May 18, 2024

The main hormone associated with orgasm in all sexes is oxytocin. Oxytocin levels steadily increase during arousal and peak at orgasm. This neuropeptide hormone is made in the hypothalamus and released from the posterior pituitary during sexual stimulation and climax.

In both men and women, oxytocin release during orgasm serves several purposes. First, it activates reward circuits and pleasure centers in the brain, inducing feelings of satisfaction, relaxation, and happiness. It also promotes social bonding and feelings of intimacy and closeness with a partner after sex. Physically, oxytocin facilitates reproductive functions – like sperm and egg transport.

During arousal, oxytocin also interacts with the neurotransmitter dopamine in reward pathways. High oxytocin and dopamine levels at orgasm are associated with reinforcing the reward-seeking behavior involved in sexual climax. In this way, oxytocin mediates both the physical and psychological aspects of orgasm.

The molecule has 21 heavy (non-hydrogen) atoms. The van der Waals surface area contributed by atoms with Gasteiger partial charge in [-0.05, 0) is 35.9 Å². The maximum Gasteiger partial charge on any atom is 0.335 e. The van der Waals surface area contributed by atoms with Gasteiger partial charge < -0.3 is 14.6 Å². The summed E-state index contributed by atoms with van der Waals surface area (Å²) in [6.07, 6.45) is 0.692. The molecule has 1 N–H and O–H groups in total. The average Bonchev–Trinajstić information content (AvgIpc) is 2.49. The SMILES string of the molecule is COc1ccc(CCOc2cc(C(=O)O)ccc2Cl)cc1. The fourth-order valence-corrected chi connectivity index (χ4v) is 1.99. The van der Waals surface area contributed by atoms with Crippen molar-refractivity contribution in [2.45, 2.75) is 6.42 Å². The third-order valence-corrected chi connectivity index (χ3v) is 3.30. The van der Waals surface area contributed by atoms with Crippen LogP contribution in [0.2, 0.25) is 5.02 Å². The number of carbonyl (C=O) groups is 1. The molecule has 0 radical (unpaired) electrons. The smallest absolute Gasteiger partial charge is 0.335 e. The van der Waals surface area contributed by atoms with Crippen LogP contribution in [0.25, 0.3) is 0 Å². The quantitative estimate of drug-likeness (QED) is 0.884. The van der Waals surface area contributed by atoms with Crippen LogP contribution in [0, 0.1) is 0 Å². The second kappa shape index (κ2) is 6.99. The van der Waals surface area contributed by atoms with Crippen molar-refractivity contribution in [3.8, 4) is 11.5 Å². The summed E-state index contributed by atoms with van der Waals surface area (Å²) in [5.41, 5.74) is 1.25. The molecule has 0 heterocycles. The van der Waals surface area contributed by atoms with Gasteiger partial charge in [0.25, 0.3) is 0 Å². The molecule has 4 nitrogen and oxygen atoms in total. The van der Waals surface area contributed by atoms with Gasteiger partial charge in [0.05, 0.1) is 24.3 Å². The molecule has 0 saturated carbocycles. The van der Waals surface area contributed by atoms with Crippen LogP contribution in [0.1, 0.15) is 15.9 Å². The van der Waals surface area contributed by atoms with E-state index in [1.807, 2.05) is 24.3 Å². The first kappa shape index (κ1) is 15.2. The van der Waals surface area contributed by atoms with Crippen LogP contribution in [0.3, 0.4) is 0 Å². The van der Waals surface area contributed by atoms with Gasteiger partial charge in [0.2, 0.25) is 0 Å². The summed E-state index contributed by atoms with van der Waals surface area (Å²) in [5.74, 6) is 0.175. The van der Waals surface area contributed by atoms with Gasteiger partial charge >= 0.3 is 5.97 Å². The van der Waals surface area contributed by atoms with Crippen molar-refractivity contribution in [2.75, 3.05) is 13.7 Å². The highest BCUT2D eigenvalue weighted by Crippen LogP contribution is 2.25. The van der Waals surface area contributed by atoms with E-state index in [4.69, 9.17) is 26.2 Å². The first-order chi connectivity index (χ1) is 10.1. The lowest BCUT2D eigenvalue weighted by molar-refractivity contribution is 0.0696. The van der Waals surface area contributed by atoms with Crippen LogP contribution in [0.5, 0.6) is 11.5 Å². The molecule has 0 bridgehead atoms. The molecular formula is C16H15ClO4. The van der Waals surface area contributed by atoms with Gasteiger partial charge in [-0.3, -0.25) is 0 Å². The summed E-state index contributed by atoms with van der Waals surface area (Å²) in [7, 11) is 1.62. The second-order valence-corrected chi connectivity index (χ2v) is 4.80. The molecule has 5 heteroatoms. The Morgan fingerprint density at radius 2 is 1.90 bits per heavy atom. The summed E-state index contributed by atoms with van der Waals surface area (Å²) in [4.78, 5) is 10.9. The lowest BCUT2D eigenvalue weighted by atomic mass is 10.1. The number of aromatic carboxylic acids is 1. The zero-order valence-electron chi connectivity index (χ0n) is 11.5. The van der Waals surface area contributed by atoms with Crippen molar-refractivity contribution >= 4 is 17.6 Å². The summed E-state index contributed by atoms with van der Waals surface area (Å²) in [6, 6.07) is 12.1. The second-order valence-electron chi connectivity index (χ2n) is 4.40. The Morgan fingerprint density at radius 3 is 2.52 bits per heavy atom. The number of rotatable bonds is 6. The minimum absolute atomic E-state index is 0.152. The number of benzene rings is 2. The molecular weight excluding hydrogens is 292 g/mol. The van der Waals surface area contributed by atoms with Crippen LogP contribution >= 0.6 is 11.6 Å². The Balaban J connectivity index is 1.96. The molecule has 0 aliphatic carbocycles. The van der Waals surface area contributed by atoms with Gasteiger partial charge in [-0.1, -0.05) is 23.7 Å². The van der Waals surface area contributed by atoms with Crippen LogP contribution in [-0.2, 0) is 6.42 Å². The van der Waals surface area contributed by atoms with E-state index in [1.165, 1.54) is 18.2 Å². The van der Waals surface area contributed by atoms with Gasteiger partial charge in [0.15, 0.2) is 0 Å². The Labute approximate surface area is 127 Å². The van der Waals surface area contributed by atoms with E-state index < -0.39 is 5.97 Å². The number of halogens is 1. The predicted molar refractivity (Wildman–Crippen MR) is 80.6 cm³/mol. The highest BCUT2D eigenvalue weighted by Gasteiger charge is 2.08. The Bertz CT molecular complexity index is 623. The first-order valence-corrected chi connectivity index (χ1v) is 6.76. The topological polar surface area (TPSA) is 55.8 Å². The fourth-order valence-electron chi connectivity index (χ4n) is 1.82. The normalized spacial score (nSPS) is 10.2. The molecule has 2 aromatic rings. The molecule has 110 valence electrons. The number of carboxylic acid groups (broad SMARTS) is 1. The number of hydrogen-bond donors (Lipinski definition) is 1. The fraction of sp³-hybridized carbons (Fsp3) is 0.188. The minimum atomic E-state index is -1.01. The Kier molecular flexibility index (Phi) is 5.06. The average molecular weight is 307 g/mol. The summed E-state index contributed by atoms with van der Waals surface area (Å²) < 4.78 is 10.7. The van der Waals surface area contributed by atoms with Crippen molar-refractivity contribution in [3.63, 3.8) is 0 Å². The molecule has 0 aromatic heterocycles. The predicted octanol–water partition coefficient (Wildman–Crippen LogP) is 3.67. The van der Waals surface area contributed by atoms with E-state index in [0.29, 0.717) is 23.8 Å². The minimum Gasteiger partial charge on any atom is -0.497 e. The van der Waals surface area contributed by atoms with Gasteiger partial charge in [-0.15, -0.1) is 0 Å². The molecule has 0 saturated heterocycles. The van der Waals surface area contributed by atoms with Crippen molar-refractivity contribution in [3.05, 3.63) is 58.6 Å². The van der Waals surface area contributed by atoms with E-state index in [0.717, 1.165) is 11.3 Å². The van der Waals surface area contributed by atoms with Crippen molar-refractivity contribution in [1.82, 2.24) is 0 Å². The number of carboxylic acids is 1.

In men specifically, orgasm also triggers the release of the hormone prolactin from the anterior pituitary. Prolactin levels immediately jump 400% post-orgasm. This rapid prolactin surge is associated with a feeling of sexual satiation and loss of arousal or erection temporarily after climax. It essentially signals the body that the sexual encounter has concluded.

Other hormones like testosterone, estrogen, endothelium-derived hyperpolarizing factor (EDHF) and more are impacted during various stages of arousal and orgasm as well. But oxytocin and prolactin in men are the two most directly linked to orgasm itself and its psychological outcomes like bonding. The timing of their pulses correlates with orgasm sensations.

In summary, orgasm involves cascades of hormones and neurotransmitters being activated. But oxytocin is the key player, mediating both the physiologic processes of climax while also facilitating social/emotional behaviors post-sex.

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